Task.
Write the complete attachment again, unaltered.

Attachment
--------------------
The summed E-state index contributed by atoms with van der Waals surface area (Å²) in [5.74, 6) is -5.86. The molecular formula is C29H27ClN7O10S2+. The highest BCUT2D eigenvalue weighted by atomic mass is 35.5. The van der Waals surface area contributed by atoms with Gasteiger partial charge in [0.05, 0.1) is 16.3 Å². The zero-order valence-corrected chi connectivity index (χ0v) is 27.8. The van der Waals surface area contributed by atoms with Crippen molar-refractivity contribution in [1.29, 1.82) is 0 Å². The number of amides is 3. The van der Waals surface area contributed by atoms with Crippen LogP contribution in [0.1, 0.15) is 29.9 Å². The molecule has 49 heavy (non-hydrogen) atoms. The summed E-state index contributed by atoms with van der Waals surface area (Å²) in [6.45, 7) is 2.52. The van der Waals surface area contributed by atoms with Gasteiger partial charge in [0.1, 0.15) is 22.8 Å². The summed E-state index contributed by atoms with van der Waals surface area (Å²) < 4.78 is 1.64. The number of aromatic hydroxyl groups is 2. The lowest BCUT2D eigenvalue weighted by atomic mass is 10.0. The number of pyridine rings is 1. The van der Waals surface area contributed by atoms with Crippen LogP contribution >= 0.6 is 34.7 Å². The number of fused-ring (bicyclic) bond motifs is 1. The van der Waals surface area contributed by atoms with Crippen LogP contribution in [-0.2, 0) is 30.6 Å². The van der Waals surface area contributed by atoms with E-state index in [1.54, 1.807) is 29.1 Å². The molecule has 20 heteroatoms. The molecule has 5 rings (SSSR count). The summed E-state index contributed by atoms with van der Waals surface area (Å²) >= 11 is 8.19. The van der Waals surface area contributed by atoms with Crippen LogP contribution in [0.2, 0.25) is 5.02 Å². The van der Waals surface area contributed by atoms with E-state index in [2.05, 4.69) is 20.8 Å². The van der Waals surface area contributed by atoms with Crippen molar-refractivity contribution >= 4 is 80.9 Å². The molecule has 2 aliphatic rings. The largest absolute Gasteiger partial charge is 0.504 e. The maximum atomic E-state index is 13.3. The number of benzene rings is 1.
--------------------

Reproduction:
The summed E-state index contributed by atoms with van der Waals surface area (Å²) in [5.74, 6) is -5.86. The molecular formula is C29H27ClN7O10S2+. The highest BCUT2D eigenvalue weighted by atomic mass is 35.5. The van der Waals surface area contributed by atoms with Gasteiger partial charge in [0.05, 0.1) is 16.3 Å². The zero-order valence-corrected chi connectivity index (χ0v) is 27.8. The van der Waals surface area contributed by atoms with Crippen molar-refractivity contribution in [1.29, 1.82) is 0 Å². The number of amides is 3. The van der Waals surface area contributed by atoms with Crippen LogP contribution in [0.1, 0.15) is 29.9 Å². The molecule has 49 heavy (non-hydrogen) atoms. The summed E-state index contributed by atoms with van der Waals surface area (Å²) in [6.45, 7) is 2.52. The van der Waals surface area contributed by atoms with Gasteiger partial charge in [0.1, 0.15) is 22.8 Å². The summed E-state index contributed by atoms with van der Waals surface area (Å²) < 4.78 is 1.64. The number of aromatic hydroxyl groups is 2. The lowest BCUT2D eigenvalue weighted by atomic mass is 10.0. The number of pyridine rings is 1. The van der Waals surface area contributed by atoms with Crippen LogP contribution >= 0.6 is 34.7 Å². The number of fused-ring (bicyclic) bond motifs is 1. The van der Waals surface area contributed by atoms with Crippen LogP contribution in [-0.2, 0) is 30.6 Å². The van der Waals surface area contributed by atoms with E-state index in [1.54, 1.807) is 29.1 Å². The molecule has 20 heteroatoms. The molecule has 5 rings (SSSR count). The summed E-state index contributed by atoms with van der Waals surface area (Å²) >= 11 is 8.19. The van der Waals surface area contributed by atoms with Crippen LogP contribution in [0.2, 0.25) is 5.02 Å². The van der Waals surface area contributed by atoms with E-state index in [2.05, 4.69) is 20.8 Å². The van der Waals surface area contributed by atoms with Crippen molar-refractivity contribution >= 4 is 80.9 Å². The molecule has 2 aliphatic rings. The largest absolute Gasteiger partial charge is 0.504 e. The maximum atomic E-state index is 13.3. The number of benzene rings is 1.